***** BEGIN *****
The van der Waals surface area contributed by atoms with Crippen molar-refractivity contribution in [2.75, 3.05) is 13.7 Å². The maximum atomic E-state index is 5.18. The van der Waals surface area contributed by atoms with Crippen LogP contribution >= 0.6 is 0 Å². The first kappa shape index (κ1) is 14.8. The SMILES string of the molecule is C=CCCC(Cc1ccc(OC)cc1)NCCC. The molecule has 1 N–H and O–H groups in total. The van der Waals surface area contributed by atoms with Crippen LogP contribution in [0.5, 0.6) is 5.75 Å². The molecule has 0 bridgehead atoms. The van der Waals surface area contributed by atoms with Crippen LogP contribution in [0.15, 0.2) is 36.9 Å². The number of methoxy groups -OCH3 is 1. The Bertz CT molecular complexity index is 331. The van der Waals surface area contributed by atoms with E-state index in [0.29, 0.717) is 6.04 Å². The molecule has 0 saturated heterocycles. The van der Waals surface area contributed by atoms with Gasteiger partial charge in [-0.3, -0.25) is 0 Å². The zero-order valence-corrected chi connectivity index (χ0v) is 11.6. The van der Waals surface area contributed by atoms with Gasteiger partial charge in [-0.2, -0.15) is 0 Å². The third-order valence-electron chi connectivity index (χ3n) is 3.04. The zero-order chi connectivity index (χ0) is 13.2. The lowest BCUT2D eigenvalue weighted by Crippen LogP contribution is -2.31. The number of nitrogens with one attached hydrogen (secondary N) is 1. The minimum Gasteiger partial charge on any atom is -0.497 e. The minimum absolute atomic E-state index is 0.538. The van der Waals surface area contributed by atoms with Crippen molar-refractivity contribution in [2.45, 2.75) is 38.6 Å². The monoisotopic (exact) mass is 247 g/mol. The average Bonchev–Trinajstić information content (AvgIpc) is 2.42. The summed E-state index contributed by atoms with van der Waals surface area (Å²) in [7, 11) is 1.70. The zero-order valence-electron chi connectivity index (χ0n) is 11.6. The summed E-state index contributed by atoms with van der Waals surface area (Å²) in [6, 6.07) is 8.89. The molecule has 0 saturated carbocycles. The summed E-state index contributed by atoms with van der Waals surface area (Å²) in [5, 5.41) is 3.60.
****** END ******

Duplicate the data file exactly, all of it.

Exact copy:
The van der Waals surface area contributed by atoms with Crippen molar-refractivity contribution in [2.75, 3.05) is 13.7 Å². The maximum atomic E-state index is 5.18. The van der Waals surface area contributed by atoms with Crippen LogP contribution >= 0.6 is 0 Å². The first kappa shape index (κ1) is 14.8. The SMILES string of the molecule is C=CCCC(Cc1ccc(OC)cc1)NCCC. The molecule has 1 N–H and O–H groups in total. The van der Waals surface area contributed by atoms with Crippen LogP contribution in [0.5, 0.6) is 5.75 Å². The molecule has 0 bridgehead atoms. The van der Waals surface area contributed by atoms with Crippen LogP contribution in [0.15, 0.2) is 36.9 Å². The number of methoxy groups -OCH3 is 1. The Bertz CT molecular complexity index is 331. The van der Waals surface area contributed by atoms with E-state index in [0.29, 0.717) is 6.04 Å². The molecule has 0 saturated heterocycles. The van der Waals surface area contributed by atoms with Gasteiger partial charge in [-0.3, -0.25) is 0 Å². The zero-order valence-corrected chi connectivity index (χ0v) is 11.6. The van der Waals surface area contributed by atoms with Gasteiger partial charge in [-0.2, -0.15) is 0 Å². The third-order valence-electron chi connectivity index (χ3n) is 3.04. The zero-order chi connectivity index (χ0) is 13.2. The lowest BCUT2D eigenvalue weighted by Crippen LogP contribution is -2.31. The number of nitrogens with one attached hydrogen (secondary N) is 1. The minimum Gasteiger partial charge on any atom is -0.497 e. The minimum absolute atomic E-state index is 0.538. The van der Waals surface area contributed by atoms with Crippen molar-refractivity contribution in [2.45, 2.75) is 38.6 Å². The monoisotopic (exact) mass is 247 g/mol. The average Bonchev–Trinajstić information content (AvgIpc) is 2.42. The summed E-state index contributed by atoms with van der Waals surface area (Å²) in [7, 11) is 1.70. The zero-order valence-electron chi connectivity index (χ0n) is 11.6. The summed E-state index contributed by atoms with van der Waals surface area (Å²) in [6, 6.07) is 8.89. The molecule has 0 saturated carbocycles. The summed E-state index contributed by atoms with van der Waals surface area (Å²) in [5, 5.41) is 3.60.